Can this story be true? It seems incredible to us that someone would mutilate herself in this way just so she wouldn’t have to explain why the religious group she belonged to held beans in the greatest respect. Are we missing something? Given Pythagoras’s godlike brilliance, attested to by all his contemporaries, mustn’t there have been some profound and important reason (which was not be revealed to outsiders) why this particular plant should not be harmed in any way?
Fava beans have cropped up here and there throughout history as objects of veneration. Herodotus tells us that some Egyptians weren’t allowed to eat beans and some weren’t even allowed to look at them. Researcher Layla Eplett writes in Scientific American that, “Pharaoh Ramses III offered 11,998 jars of fava beans to the god of the Nile.” In medieval Sicily, she says, “a drought kept the plants from coming up and forced Sicilians to pray to Saint Joseph for rain. It came; but the only crop to come up was hearty fava beans. This was enough to keep the populace from starving, and ever since Sicilians have included in their Saint Joseph’s Day celebrations the reverent placing of fava beans on church altars.” Moreover, on All Souls Day, cakes called fave dei morti (“beans of the dead”) are baked in the shape of fava beans to honor those souls.
Pythagoras’s injunction to abstain from eating beans exercised the mind of many an ancient thinker. Aristotle came up with several explanations. He wondered if, since fava beans were sometimes used in casting votes, it wasn’t all just a hidden injunction against getting involved in politics. Aristotle suggests enigmatically that the Pythagoreans didn’t eat beans “because they are destructive.” Was he referring to a hereditary disease, called favism, which is found worldwide but most often in the Mediterranean region, and which causes an allergic-like reaction when individuals lacking G6PD (an enzyme needed to break down peptide glutathione) are exposed to fava beans? One modern commentator has gone so far as to suggest that Pythagoras’s renowned school was simply a hospital specializing in the treatment of sufferers from favism.
It may be, though, that Aristotle was referring to the reason given by Plato, and summed up in the first book of Cicero’s work On Divination, as follows:
“Plato therefore bids us go to our sleep in such bodily condition that there may be nothing to cause delusion and disturbance in our minds. It is thought to be for that reason too that the Pythagoreans were forbidden to eat beans, a food that produces great flatulence, which is disturbing to those who seek mental calm.”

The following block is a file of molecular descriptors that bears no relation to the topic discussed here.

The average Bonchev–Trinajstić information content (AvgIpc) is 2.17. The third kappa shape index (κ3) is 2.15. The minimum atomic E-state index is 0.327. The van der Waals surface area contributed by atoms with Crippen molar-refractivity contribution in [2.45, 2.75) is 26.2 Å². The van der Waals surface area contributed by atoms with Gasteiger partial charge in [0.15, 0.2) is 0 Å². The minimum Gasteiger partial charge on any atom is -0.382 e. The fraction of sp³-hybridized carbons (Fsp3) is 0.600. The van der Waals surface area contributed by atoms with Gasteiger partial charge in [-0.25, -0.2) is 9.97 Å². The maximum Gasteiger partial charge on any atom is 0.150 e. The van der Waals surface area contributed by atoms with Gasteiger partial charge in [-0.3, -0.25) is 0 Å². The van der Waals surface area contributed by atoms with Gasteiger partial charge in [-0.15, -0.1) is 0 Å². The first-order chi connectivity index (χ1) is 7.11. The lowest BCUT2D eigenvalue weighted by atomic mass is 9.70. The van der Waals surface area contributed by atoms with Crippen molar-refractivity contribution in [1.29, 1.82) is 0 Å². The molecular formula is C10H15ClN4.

Aristotle also put forth the opinion that the Pythagoreans didn’t eat beans “because they are like genitals.” Not to eat them was to pay symbolic homage to human life and generation. The Pythagoreans imagined they saw correlations between beans and human beings. A modern commentator sums up that, for them, “A chewed bean placed in the sun smells of human semen or of murderously spilt human blood; beans and men arose together from within the primeval earth; and a bean or bean blossom put into a container and buried is eventually transformed into blood or a human head.”
The intimation of a mystical connection between beans and human generation leads on to the beguiling notion, emphasized by Aristotle and other commentators, that the Pythagorean injunction against eating beans was somehow bound up with the process of reincarnation. Pythagoras placed great store in this process. He told his students that, before he was born, Apollo had given him the choice of reincarnating with the memory of his past lives or becoming immortal in this lifetime; Pythagoras chose the former. (Readers interested in the subject of reincarnation will find Pythagoras’s lives spelled out by a dwarf named Nano in Elizabethan playwright Ben Jonson’s play Volpone. Nano believes he is the modern-day [i.e., Elizabethan] incarnation of Pythagoras; the lives he lists include the Homeric warrior Euphorbus who was killed by Achilles’ boon companion Patrocles during the Trojan War.)